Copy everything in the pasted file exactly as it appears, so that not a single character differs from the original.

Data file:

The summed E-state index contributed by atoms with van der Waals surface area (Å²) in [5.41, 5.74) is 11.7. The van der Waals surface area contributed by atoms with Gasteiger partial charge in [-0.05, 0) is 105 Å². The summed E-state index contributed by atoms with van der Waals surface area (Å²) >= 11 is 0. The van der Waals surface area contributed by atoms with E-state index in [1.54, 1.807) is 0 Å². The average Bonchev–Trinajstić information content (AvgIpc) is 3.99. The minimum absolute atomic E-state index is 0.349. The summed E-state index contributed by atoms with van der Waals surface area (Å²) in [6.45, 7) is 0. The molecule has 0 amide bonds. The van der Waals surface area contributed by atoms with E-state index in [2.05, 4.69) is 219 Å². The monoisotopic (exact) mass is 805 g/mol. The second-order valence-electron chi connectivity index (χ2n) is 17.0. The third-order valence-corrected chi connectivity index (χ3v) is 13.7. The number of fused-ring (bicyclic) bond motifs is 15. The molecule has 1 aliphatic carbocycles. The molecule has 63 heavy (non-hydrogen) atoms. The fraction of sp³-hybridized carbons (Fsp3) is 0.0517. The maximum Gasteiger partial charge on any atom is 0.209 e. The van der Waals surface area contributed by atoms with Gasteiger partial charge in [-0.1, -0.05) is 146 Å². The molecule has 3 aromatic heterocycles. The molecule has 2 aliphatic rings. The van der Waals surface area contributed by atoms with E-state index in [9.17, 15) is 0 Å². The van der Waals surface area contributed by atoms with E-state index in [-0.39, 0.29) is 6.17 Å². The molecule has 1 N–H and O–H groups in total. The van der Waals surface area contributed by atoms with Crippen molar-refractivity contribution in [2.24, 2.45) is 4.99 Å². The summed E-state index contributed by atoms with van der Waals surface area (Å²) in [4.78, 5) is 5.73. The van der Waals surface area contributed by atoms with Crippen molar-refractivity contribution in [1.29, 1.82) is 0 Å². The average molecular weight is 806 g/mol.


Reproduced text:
The summed E-state index contributed by atoms with van der Waals surface area (Å²) in [5.41, 5.74) is 11.7. The van der Waals surface area contributed by atoms with Gasteiger partial charge in [-0.05, 0) is 105 Å². The summed E-state index contributed by atoms with van der Waals surface area (Å²) >= 11 is 0. The van der Waals surface area contributed by atoms with E-state index in [1.54, 1.807) is 0 Å². The average Bonchev–Trinajstić information content (AvgIpc) is 3.99. The minimum absolute atomic E-state index is 0.349. The summed E-state index contributed by atoms with van der Waals surface area (Å²) in [6.45, 7) is 0. The molecule has 0 amide bonds. The van der Waals surface area contributed by atoms with E-state index in [2.05, 4.69) is 219 Å². The monoisotopic (exact) mass is 805 g/mol. The second-order valence-electron chi connectivity index (χ2n) is 17.0. The third-order valence-corrected chi connectivity index (χ3v) is 13.7. The number of fused-ring (bicyclic) bond motifs is 15. The molecule has 1 aliphatic carbocycles. The molecule has 63 heavy (non-hydrogen) atoms. The fraction of sp³-hybridized carbons (Fsp3) is 0.0517. The maximum Gasteiger partial charge on any atom is 0.209 e. The van der Waals surface area contributed by atoms with Gasteiger partial charge in [-0.1, -0.05) is 146 Å². The molecule has 3 aromatic heterocycles. The molecule has 2 aliphatic rings. The van der Waals surface area contributed by atoms with E-state index in [9.17, 15) is 0 Å². The van der Waals surface area contributed by atoms with E-state index in [-0.39, 0.29) is 6.17 Å². The molecule has 1 N–H and O–H groups in total. The van der Waals surface area contributed by atoms with Crippen molar-refractivity contribution in [2.24, 2.45) is 4.99 Å². The summed E-state index contributed by atoms with van der Waals surface area (Å²) in [4.78, 5) is 5.73. The van der Waals surface area contributed by atoms with Crippen molar-refractivity contribution in [1.29, 1.82) is 0 Å². The average molecular weight is 806 g/mol.